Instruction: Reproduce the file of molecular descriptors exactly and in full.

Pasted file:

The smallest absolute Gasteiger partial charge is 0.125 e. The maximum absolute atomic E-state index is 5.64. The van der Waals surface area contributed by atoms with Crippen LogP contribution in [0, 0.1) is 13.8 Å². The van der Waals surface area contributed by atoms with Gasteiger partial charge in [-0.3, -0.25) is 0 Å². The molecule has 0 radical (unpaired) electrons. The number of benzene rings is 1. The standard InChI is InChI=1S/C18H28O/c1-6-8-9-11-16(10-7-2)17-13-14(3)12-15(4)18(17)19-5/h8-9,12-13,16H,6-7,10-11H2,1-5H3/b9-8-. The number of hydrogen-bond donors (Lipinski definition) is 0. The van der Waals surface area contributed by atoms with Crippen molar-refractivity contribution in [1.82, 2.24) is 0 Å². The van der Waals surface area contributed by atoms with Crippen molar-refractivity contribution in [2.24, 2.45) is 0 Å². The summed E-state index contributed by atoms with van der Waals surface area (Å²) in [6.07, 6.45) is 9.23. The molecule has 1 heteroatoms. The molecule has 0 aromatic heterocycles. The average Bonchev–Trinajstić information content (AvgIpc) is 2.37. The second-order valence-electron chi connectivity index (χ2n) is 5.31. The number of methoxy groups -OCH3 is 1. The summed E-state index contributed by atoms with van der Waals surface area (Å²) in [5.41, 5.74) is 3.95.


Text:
The smallest absolute Gasteiger partial charge is 0.125 e. The maximum absolute atomic E-state index is 5.64. The van der Waals surface area contributed by atoms with Crippen LogP contribution in [0, 0.1) is 13.8 Å². The van der Waals surface area contributed by atoms with Gasteiger partial charge in [-0.3, -0.25) is 0 Å². The molecule has 0 radical (unpaired) electrons. The number of benzene rings is 1. The standard InChI is InChI=1S/C18H28O/c1-6-8-9-11-16(10-7-2)17-13-14(3)12-15(4)18(17)19-5/h8-9,12-13,16H,6-7,10-11H2,1-5H3/b9-8-. The number of hydrogen-bond donors (Lipinski definition) is 0. The van der Waals surface area contributed by atoms with Crippen molar-refractivity contribution in [1.82, 2.24) is 0 Å². The van der Waals surface area contributed by atoms with Crippen molar-refractivity contribution in [2.24, 2.45) is 0 Å². The summed E-state index contributed by atoms with van der Waals surface area (Å²) in [6.07, 6.45) is 9.23. The molecule has 1 heteroatoms. The molecule has 0 aromatic heterocycles. The average Bonchev–Trinajstić information content (AvgIpc) is 2.37. The second-order valence-electron chi connectivity index (χ2n) is 5.31. The number of methoxy groups -OCH3 is 1. The summed E-state index contributed by atoms with van der Waals surface area (Å²) in [5.41, 5.74) is 3.95.